There may be no immunity to COVID-19

A new study suggests immunity to COVID-19 may last less than three months, meaning the virus could reinfect people repeatedly.

The paper, from researchers at King’s College in London, has not yet been subjected to peer review, but if confirmed, would mean that ‘herd immunity’ might be a pipe dream.

It suggests that antibody responses to the virus may decline after as little as 20 days. Antibodies are proteins produced by the body to fight infections.

Despite the global search for a vaccine, no health authority has been able to establish whether people who contract COVID-19 can be infected by the disease again.

“This work confirms that protective antibody responses in those infected with SARS-COV2, the coronavirus that causes COVID-19, appear to wane rapidly. While longer lasting in those with more severe disease, this is still only a matter of months,” Stephen Griffin, associate professor at the University of Leeds School of Medicine, told CNN.

“Similar short-lived responses are seen against other human coronaviruses that predominantly cause only mild illness, meaning that we can be reinfected as time goes by and outbreaks can adopt seasonality. With the more serious, sometimes fatal, outcomes of SARS-COV2, this is troubling indeed,” Prof. Griffin said. “Vaccines in development will either need to generate stronger and longer-lasting protection compared to natural infection, or they may need to be given regularly.”

MIT Technology Review said if COVID-19 can reinfect people repeatedly, herd immunity may never arrive, “either through a one-shot vaccine or through community spread of the virus, as any protective antibodies would wane with time”.

However, it pointed out T cells that can destroy the virus can also offer some protection, and there have not yet been any confirmed cases of people catching COVID-19 a second time.

T cells are white blood cells that play a key role in the immune system. “Their roles include directly killing infected host cells, activating other immune cells … and regulating the immune response.”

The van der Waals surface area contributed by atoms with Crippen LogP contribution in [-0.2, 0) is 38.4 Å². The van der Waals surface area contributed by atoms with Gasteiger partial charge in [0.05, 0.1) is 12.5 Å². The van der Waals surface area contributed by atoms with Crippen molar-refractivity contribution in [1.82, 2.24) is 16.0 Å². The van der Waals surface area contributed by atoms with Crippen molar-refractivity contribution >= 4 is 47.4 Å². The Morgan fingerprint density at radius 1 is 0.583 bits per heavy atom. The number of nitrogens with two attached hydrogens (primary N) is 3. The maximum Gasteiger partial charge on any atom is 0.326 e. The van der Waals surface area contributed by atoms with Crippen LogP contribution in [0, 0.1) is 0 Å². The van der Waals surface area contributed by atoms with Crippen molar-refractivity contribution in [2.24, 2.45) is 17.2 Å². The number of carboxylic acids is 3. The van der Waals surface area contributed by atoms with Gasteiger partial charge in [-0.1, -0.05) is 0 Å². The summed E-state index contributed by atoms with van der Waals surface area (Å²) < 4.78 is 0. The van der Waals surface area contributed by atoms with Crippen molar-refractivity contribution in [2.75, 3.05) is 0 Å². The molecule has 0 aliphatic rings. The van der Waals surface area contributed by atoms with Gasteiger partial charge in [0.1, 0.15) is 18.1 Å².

Another expert believes even if we have no antibodies, B and T cells “can rapidly kick into action to start up a new immune response if you re-encounter the virus”.

“So you might well get a milder infection,” said Dr Mala Maini, professor of viral immunology at the University College, London.

“But this study does reinforce the message that we can’t assume someone who has had COVID-19 can’t get it again just because they initially became antibody positive,” said Dr Maini.

“It also means a negative antibody test now can’t exclude you having had COVID-19 a few months ago. And it suggests vaccines will need to be better at inducing high levels of longer-lasting antibodies than the natural infection or that doses may need to be repeated to maintain immunity.”

A Chinese study, released in June and published in the online journal Nature Medicine,found that eight weeks after recovery from the disease, antibody levels in study subjects fell to undetectable levels in 40 per cent of asymptomatic people and 13 per cent of symptomatic people, reported.

“Together, these data might indicate the risks of using COVID-19 ‘immunity passports’ and support the prolongation of public health interventions, including social distancing, hygiene, isolation of high-risk groups and widespread testing,” the authors wrote.

A Spanish study involving 61,000 people, the largest in Europe, also concluded that COVID-19 antibodies can disappear within weeks.

Dr Raquel Yotti, head of the Carlos III Health Institute, said any perceived immunity “can be incomplete, transitory and then disappear”.

How long do you think it will be before we have a medical solution to COVID-19? Do you believe we will find one?

If you enjoy our content, don’t keep it to yourself. Share our free eNews with your friends and encourage them to sign up.

Related articles:

- Our Partners -


- Advertisment -
- Advertisment -